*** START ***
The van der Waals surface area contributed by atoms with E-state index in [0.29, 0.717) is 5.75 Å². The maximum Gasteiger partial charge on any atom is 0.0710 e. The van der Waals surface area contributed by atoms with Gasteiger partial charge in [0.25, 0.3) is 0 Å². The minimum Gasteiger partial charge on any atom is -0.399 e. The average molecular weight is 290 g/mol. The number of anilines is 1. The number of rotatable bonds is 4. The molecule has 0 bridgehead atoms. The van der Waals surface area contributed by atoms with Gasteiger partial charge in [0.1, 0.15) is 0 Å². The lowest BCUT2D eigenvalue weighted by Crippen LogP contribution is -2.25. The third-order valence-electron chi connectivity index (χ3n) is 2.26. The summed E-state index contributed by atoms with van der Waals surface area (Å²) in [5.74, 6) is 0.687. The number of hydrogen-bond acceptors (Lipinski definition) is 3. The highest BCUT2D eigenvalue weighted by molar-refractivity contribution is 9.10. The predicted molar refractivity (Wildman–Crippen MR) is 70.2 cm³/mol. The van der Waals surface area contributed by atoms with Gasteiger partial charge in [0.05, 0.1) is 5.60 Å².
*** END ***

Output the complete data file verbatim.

The van der Waals surface area contributed by atoms with E-state index in [0.29, 0.717) is 5.75 Å². The maximum Gasteiger partial charge on any atom is 0.0710 e. The van der Waals surface area contributed by atoms with Gasteiger partial charge in [0.25, 0.3) is 0 Å². The minimum Gasteiger partial charge on any atom is -0.399 e. The average molecular weight is 290 g/mol. The number of anilines is 1. The number of rotatable bonds is 4. The molecule has 0 bridgehead atoms. The van der Waals surface area contributed by atoms with Gasteiger partial charge in [0.1, 0.15) is 0 Å². The lowest BCUT2D eigenvalue weighted by Crippen LogP contribution is -2.25. The third-order valence-electron chi connectivity index (χ3n) is 2.26. The summed E-state index contributed by atoms with van der Waals surface area (Å²) in [5.74, 6) is 0.687. The number of hydrogen-bond acceptors (Lipinski definition) is 3. The highest BCUT2D eigenvalue weighted by molar-refractivity contribution is 9.10. The predicted molar refractivity (Wildman–Crippen MR) is 70.2 cm³/mol. The van der Waals surface area contributed by atoms with Gasteiger partial charge in [0.05, 0.1) is 5.60 Å².